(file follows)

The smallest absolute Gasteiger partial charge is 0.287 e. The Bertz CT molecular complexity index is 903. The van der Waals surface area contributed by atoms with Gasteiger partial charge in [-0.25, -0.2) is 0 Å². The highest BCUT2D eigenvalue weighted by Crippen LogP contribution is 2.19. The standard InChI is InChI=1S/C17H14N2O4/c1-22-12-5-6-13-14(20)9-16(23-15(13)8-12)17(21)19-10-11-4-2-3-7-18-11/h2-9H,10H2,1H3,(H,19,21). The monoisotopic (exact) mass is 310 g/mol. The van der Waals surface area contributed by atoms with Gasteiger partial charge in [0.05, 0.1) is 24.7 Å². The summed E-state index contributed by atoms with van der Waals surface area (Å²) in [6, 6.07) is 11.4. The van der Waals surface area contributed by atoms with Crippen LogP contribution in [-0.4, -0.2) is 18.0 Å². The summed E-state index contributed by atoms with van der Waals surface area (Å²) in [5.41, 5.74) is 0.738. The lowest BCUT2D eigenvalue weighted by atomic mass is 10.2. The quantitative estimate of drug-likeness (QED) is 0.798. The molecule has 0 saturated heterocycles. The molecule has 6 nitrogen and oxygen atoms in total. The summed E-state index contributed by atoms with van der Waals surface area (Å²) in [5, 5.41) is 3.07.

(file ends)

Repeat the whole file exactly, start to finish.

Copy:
The smallest absolute Gasteiger partial charge is 0.287 e. The Bertz CT molecular complexity index is 903. The van der Waals surface area contributed by atoms with Gasteiger partial charge in [-0.25, -0.2) is 0 Å². The highest BCUT2D eigenvalue weighted by Crippen LogP contribution is 2.19. The standard InChI is InChI=1S/C17H14N2O4/c1-22-12-5-6-13-14(20)9-16(23-15(13)8-12)17(21)19-10-11-4-2-3-7-18-11/h2-9H,10H2,1H3,(H,19,21). The monoisotopic (exact) mass is 310 g/mol. The van der Waals surface area contributed by atoms with Gasteiger partial charge in [0.05, 0.1) is 24.7 Å². The summed E-state index contributed by atoms with van der Waals surface area (Å²) in [6, 6.07) is 11.4. The van der Waals surface area contributed by atoms with Crippen LogP contribution in [-0.4, -0.2) is 18.0 Å². The summed E-state index contributed by atoms with van der Waals surface area (Å²) in [5.41, 5.74) is 0.738. The lowest BCUT2D eigenvalue weighted by atomic mass is 10.2. The quantitative estimate of drug-likeness (QED) is 0.798. The molecule has 0 saturated heterocycles. The molecule has 6 nitrogen and oxygen atoms in total. The summed E-state index contributed by atoms with van der Waals surface area (Å²) in [5, 5.41) is 3.07.